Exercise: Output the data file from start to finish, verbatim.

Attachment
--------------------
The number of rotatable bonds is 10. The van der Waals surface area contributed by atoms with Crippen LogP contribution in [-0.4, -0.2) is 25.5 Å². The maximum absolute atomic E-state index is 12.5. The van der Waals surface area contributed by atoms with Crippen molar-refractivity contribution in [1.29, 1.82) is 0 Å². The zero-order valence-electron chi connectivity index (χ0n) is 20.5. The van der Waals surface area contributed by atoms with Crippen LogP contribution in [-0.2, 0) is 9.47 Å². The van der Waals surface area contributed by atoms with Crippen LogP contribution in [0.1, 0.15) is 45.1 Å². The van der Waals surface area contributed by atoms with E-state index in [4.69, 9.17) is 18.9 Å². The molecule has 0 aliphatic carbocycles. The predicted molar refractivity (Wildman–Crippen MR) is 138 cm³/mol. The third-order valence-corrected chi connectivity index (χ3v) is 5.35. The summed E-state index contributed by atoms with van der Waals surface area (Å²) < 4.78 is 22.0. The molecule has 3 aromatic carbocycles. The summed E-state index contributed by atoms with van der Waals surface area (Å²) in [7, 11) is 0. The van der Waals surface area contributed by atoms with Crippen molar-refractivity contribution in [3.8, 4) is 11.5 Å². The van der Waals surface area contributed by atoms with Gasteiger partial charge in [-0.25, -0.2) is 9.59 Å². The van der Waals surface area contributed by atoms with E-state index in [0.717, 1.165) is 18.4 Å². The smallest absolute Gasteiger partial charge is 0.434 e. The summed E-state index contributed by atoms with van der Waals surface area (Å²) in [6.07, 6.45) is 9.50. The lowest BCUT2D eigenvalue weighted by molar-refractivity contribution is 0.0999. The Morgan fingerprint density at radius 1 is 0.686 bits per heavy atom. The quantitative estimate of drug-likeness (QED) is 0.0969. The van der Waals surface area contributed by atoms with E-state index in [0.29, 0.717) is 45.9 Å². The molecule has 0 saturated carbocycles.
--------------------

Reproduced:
The number of rotatable bonds is 10. The van der Waals surface area contributed by atoms with Crippen LogP contribution in [-0.4, -0.2) is 25.5 Å². The maximum absolute atomic E-state index is 12.5. The van der Waals surface area contributed by atoms with Crippen molar-refractivity contribution in [1.29, 1.82) is 0 Å². The zero-order valence-electron chi connectivity index (χ0n) is 20.5. The van der Waals surface area contributed by atoms with Crippen LogP contribution in [-0.2, 0) is 9.47 Å². The van der Waals surface area contributed by atoms with Crippen LogP contribution in [0.1, 0.15) is 45.1 Å². The van der Waals surface area contributed by atoms with E-state index in [4.69, 9.17) is 18.9 Å². The molecule has 0 aliphatic carbocycles. The predicted molar refractivity (Wildman–Crippen MR) is 138 cm³/mol. The third-order valence-corrected chi connectivity index (χ3v) is 5.35. The summed E-state index contributed by atoms with van der Waals surface area (Å²) < 4.78 is 22.0. The molecule has 3 aromatic carbocycles. The summed E-state index contributed by atoms with van der Waals surface area (Å²) in [7, 11) is 0. The van der Waals surface area contributed by atoms with Crippen molar-refractivity contribution in [3.8, 4) is 11.5 Å². The van der Waals surface area contributed by atoms with Gasteiger partial charge in [-0.25, -0.2) is 9.59 Å². The van der Waals surface area contributed by atoms with E-state index in [0.717, 1.165) is 18.4 Å². The smallest absolute Gasteiger partial charge is 0.434 e. The summed E-state index contributed by atoms with van der Waals surface area (Å²) in [6.07, 6.45) is 9.50. The lowest BCUT2D eigenvalue weighted by molar-refractivity contribution is 0.0999. The Morgan fingerprint density at radius 1 is 0.686 bits per heavy atom. The quantitative estimate of drug-likeness (QED) is 0.0969. The van der Waals surface area contributed by atoms with E-state index in [0.29, 0.717) is 45.9 Å². The molecule has 0 saturated carbocycles.